As a young woman from a rural area in America, there are natural factors working against my success and opportunities in life.  In many parts of the world, young girls education is not valued and they are not given the skills and opportunities to thrive.  Yet even though I am from a town of just 5,000 people, I was able to receive a high school that allowed me to go to college and receive scholarships.  My education was individualized, pushing for my success while the education system also worked with my peers who struggled, so at the end we were all prepared for the next step.  In that education, I was taught skills such as critical thinking, public speaking, and using the resources I had available.  As a woman I was never shamed for things I said, but instead encouraged to express my opinions and successes.  While to another American, this may seem like a standard, but it is not necessarily so.  Around the world children, especially girls, from rural areas struggle to access good education.  Girls especially are not encouraged to hold their own opinions or be anything more than a a wife and mother in their cultures. America, I love  you because you allowed me to be more and to dream for more. 

When I finished my secondary education, I went to college on scholarships.  At college I was not a minority, but part of the greater majority.  America you encourage girls so much, that the number of women at colleges and universities outnumbers men.  This too is a unique and exciting development in our history, that is only slowly occurring around the rest of the world.  At college, I was encouraged to explore my studies until I found what excited me most, and motivated to make friends and discover new things outside of my own background.  This appreciation for diversity and individual choice is pretty unique in American culture.    By doing so I was able to expand my critical thinking skills because I began to understand how many solutions there can be to one problem. Learning from people who have different beliefs showed me that more often our similarities are greater than our differences and we can still have mutual respect for each other.   I love you America for demonstrating this diversity of people and thought through having a multi-cultural population and promoting education for all.

As I look to our future together America, I know there will be struggles.  Gender equality is something we will always be working for in America.  You do not pretend to have achieved it, because in reality that would mean we have given up. Your honesty about your struggles allows real grassroots change to happen.  Your people feel like they have a voice, and they have the capacity to change.  Together we are continuously developing ourselves to be more equitable and supportive.  In our future I see more women holding leadership positions, more men stepping up to help in the household duties, and more honest conversations about sex, love, and healthy relationships.  I love you America and I embrace your imperfections and look forward to developing together.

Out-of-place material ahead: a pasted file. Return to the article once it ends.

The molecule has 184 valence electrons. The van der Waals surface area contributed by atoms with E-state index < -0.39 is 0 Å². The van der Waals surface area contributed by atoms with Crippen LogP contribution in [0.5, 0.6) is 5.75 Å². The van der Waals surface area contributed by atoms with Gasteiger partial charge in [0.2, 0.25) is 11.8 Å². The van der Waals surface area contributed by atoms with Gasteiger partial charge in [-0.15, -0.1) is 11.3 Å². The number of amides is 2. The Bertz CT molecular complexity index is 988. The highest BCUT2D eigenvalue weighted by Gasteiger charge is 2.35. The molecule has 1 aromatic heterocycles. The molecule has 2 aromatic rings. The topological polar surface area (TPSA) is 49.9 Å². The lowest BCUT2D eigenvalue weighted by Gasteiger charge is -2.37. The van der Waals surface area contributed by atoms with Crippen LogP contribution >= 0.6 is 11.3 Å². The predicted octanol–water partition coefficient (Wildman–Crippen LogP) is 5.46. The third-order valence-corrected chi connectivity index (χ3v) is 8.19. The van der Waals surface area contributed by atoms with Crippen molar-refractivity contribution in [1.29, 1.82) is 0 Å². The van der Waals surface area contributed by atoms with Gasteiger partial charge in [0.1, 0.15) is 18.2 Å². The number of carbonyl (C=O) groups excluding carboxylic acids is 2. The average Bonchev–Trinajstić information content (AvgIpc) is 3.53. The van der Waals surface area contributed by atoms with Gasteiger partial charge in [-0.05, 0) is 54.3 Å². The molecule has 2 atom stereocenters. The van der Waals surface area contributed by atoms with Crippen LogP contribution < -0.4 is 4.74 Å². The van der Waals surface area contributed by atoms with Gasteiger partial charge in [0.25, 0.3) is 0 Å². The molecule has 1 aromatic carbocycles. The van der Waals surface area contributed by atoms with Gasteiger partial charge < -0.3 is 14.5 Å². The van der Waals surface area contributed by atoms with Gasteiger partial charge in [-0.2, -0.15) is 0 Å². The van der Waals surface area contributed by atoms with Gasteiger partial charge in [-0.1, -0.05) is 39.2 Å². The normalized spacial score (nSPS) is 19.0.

I know I left you America, but I needed space to really appreciate the depth of what you do and the structures you have in place to provide success.  I had to leave to appreciate how much despite the struggles and frustrations, you are always willing to change.  We will be reunited in the near future, and I will embrace our time together for mutual growth.  Until then, I will continue to share the parts of you I am proud of while pointing out that we have a lot of work to do too.  Thank you for all you have given me and all the opportunities I have because of you.



Sunday, March 13, 2016

Trees of Commitment for International Women’s Day by Grace H.

Grace Heater
Rutsiro District, Western Province

This year, to celebrate International Women’s Day on March 8, the GAD committee asked volunteers to create a Tree of Commitment with their community. Volunteers drew a tree, and members of the community filled in the leaves with messages about how they would personally commit to women’s empowerment.

We wanted to celebrate and commit to the women in our communities – the mamas who sell fruit and vegetables at the market, the teachers and doctors and nurses we interact with every day, the young women who are still in secondary school into their mid-20s, often because of poverty, but despite it as well, and the old women who we unfailingly seem to meet only when they are passing us as they go uphill, barefoot, and with something incredibly heavy on their heads.
About 15 volunteers participated, and we are proud to showcase some of the beautiful trees we can now add to our Commitment Forest!

G.S Kibangu
Tara Sullivan

G.S. Kinihira
Caroline Golub
Mushishiro H.C.
Grace Mullin
G.S. Mushubati
Anna Hirt
Mushaka H.C.
Karyn Miller
E.S. and G.S. Murunda
Grace and Michael Heater
G.S. Muzizi Rukara
Hannah Gann
E. S. Muhazi
Shannon De Jong
Cyabayaga H.C.
Christina Gallagher
Kibiliza H. C.
Melissa Denton
Muhondo H.C.
Aimee Carlson
E.S. Bisesero
Michelle Burris 
Bubazi Health Center
April Zachary

Muremure H.C.
Shreya Desai
G.S. Bumba
Sophie Hart